ANN Shares Some Lunar Gravity Moments With Apollo 11 Astronaut
Just a few days into the inaugural tour of Zero-G Corporation's
Boeing 727 weightless inducing wonderplane, an old friend to
reduced gravity came on board to sample it for himself... yet
Apollo 11 Moonwalker Buzz Aldrin joined X Prize Founder Peter
Diamandis (shown below, with Aldrin), ANN's Jim Campbell (who's
having a heckuva time, we hear), and a few dozen other
space-boosters for flights in a modified Amerijet Boeing 727
(under lease to Zero G) on a light from from Burbank, CA. This
assemblage swiftly headed out over the Pacific and twisted the
laws of gravity to suit their lofty purposes with a series of 10
parabolas... and not just once, but twice that day.
"G-Force One" flew two missions, offering a series of Martian
(1/3 G), Lunar (1/6 G) and Zero Gravity excursions that thrilled
both the newbies on board, as well as the experienced spacefarer.
Campbell reports that Aldrin had a ball... "Buzz was very gracious,
posing for pictures, answering questions and speaking
forcefully and positively of the future of private space travel...
but when he got turned loose in reduced, as well as zero gravity,
it was obvious that he felt right at home. More important, he was
having a great time."
Aldrin demonstrated a series of somersaults, rolling maneuvers
and an excellent command of zero gravity maneuvering despite his
admission that this was his first chance to work in reduced gravity
since the return from the moon. "...outside of some turbulence on
airline flights, this is the first time (for reduced gravity) since
Apollo," admitted Aldrin... with a smile.
Aldrin's accomplishments are impressive... and not just for his
flight to moon. The NASA record shows that on November 11, 1966,
Aldrin and command pilot James Lovell were launched into space in
the Gemini 12 spacecraft on a 4-day flight, which brought the
Gemini program to a successful close. Aldrin established a new
record for extravehicular activity (EVA), spending 5-1/2 hours
outside the spacecraft.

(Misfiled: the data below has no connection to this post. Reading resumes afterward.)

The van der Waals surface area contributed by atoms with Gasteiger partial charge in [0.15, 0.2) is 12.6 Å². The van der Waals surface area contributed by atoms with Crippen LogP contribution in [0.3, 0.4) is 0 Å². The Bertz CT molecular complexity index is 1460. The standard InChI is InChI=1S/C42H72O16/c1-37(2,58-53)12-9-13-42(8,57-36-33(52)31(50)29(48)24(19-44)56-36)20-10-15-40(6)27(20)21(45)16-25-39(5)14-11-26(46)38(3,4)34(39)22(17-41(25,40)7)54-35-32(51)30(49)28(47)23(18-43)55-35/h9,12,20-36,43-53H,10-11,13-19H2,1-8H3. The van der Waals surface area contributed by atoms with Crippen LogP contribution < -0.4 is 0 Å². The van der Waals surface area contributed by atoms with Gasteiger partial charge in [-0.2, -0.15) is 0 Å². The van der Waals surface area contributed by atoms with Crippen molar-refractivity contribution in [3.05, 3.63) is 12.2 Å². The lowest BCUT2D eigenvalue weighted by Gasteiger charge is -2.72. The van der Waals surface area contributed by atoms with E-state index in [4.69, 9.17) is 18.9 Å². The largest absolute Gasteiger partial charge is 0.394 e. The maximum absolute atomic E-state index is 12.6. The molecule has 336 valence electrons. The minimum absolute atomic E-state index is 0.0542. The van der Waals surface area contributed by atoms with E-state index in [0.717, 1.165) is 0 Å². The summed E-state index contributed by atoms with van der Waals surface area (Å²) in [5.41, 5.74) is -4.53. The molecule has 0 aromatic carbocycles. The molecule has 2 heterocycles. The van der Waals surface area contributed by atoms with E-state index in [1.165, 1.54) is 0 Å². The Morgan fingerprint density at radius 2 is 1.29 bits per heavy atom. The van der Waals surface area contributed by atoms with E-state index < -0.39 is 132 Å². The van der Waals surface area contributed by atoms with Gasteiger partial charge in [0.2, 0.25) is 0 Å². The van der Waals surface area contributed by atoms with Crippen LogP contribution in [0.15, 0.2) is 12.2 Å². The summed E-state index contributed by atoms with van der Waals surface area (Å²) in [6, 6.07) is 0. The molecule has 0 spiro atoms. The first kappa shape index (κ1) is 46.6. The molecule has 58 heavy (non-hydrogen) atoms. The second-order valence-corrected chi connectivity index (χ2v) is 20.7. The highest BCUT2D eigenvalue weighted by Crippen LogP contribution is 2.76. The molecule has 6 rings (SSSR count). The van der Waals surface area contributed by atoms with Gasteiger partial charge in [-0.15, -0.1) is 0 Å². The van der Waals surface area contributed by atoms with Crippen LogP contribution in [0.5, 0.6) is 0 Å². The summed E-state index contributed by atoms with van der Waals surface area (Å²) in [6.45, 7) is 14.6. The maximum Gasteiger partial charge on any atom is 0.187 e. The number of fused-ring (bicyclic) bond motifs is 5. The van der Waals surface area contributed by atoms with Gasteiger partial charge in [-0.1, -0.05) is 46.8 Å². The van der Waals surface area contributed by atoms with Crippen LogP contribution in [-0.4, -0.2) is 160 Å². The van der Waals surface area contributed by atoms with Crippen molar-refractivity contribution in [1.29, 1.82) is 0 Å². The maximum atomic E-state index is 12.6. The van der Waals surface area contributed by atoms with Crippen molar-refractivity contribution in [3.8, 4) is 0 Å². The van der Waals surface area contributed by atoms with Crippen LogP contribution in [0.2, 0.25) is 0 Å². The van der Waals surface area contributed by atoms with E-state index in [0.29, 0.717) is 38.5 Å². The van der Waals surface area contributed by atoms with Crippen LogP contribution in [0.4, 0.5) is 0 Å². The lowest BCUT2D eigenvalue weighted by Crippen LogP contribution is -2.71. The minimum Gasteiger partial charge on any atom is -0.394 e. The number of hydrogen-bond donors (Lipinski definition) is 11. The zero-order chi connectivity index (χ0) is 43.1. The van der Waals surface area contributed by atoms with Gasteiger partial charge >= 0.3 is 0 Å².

He served as lunar module pilot for Apollo 11, July 16-24, 1969,
the first manned lunar landing mission. Aldrin followed Neil
Armstrong onto the lunar surface on July 20, 1969, completing a
2-hour and 15 minute lunar EVA.
In July of 1971, Aldrin resigned from NASA, having logged 289
hours and 53 minutes in space, of which, 7 hours and 52 minutes
were spent in EVA.
It's been thirty five years since Buzz Aldrin and Neil Armstrong
set foot on the moon, on July 20th, 1969; leaving that lonely orb
the next day and rocketing home to a permanent place in the record
books. In the meantime, he's become a passionate spokesman for
space exploration, a successful businessman, an author, and a
particularly persuasive advocate for making the commitments
necessary to make space accessible to more people than
More than just a space spokesman, he's a willing participant in
this pioneering movement. For a few hours on Wednesday, Buzz took
his place among a group of regular folks (all in a little awe of
the man), showed them a few Zero G moves, and participated in the
first major commercial program designed to offer public access to
space-like technology aboard the world'sfirst FAA certified Zero G
airline. Judging by the many smiles among those on board, it would
seem that Aldrin's arguments to allow private access to space are
getting wide support from some of America's first private Zero-G